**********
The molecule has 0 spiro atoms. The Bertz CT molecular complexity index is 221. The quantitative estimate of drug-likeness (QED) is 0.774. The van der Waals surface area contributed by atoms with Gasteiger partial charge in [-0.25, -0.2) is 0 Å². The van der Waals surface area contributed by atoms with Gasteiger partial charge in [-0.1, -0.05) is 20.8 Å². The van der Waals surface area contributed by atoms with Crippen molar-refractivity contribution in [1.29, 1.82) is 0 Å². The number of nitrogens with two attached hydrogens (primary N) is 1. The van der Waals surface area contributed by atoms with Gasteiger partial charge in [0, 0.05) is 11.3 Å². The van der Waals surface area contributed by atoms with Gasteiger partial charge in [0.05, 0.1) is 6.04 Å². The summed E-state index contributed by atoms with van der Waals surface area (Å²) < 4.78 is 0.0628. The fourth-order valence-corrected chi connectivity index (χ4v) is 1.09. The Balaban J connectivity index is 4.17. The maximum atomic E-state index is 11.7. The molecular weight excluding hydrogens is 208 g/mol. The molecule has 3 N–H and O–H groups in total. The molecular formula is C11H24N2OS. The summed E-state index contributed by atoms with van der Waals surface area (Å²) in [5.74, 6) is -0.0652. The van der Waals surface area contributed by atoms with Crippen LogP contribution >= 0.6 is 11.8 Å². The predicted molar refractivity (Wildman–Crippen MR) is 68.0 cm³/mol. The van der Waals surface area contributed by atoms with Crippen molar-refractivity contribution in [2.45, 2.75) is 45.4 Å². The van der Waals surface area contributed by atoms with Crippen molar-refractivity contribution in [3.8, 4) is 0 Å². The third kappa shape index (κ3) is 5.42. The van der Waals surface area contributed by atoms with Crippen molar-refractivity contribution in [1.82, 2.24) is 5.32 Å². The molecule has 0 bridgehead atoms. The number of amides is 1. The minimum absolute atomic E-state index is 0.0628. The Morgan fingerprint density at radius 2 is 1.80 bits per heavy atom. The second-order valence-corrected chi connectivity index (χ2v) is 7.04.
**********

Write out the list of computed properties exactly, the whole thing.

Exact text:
The molecule has 0 spiro atoms. The Bertz CT molecular complexity index is 221. The quantitative estimate of drug-likeness (QED) is 0.774. The van der Waals surface area contributed by atoms with Gasteiger partial charge in [-0.25, -0.2) is 0 Å². The van der Waals surface area contributed by atoms with Gasteiger partial charge in [-0.1, -0.05) is 20.8 Å². The van der Waals surface area contributed by atoms with Crippen molar-refractivity contribution in [1.29, 1.82) is 0 Å². The number of nitrogens with two attached hydrogens (primary N) is 1. The van der Waals surface area contributed by atoms with Gasteiger partial charge in [0, 0.05) is 11.3 Å². The van der Waals surface area contributed by atoms with Gasteiger partial charge in [0.05, 0.1) is 6.04 Å². The summed E-state index contributed by atoms with van der Waals surface area (Å²) < 4.78 is 0.0628. The fourth-order valence-corrected chi connectivity index (χ4v) is 1.09. The Balaban J connectivity index is 4.17. The maximum atomic E-state index is 11.7. The molecular weight excluding hydrogens is 208 g/mol. The molecule has 3 N–H and O–H groups in total. The molecular formula is C11H24N2OS. The summed E-state index contributed by atoms with van der Waals surface area (Å²) in [5.74, 6) is -0.0652. The van der Waals surface area contributed by atoms with Crippen LogP contribution >= 0.6 is 11.8 Å². The predicted molar refractivity (Wildman–Crippen MR) is 68.0 cm³/mol. The van der Waals surface area contributed by atoms with Crippen molar-refractivity contribution in [2.45, 2.75) is 45.4 Å². The van der Waals surface area contributed by atoms with Crippen molar-refractivity contribution in [3.8, 4) is 0 Å². The third kappa shape index (κ3) is 5.42. The van der Waals surface area contributed by atoms with Crippen molar-refractivity contribution in [1.82, 2.24) is 5.32 Å². The molecule has 0 bridgehead atoms. The number of amides is 1. The minimum absolute atomic E-state index is 0.0628. The Morgan fingerprint density at radius 2 is 1.80 bits per heavy atom. The second-order valence-corrected chi connectivity index (χ2v) is 7.04.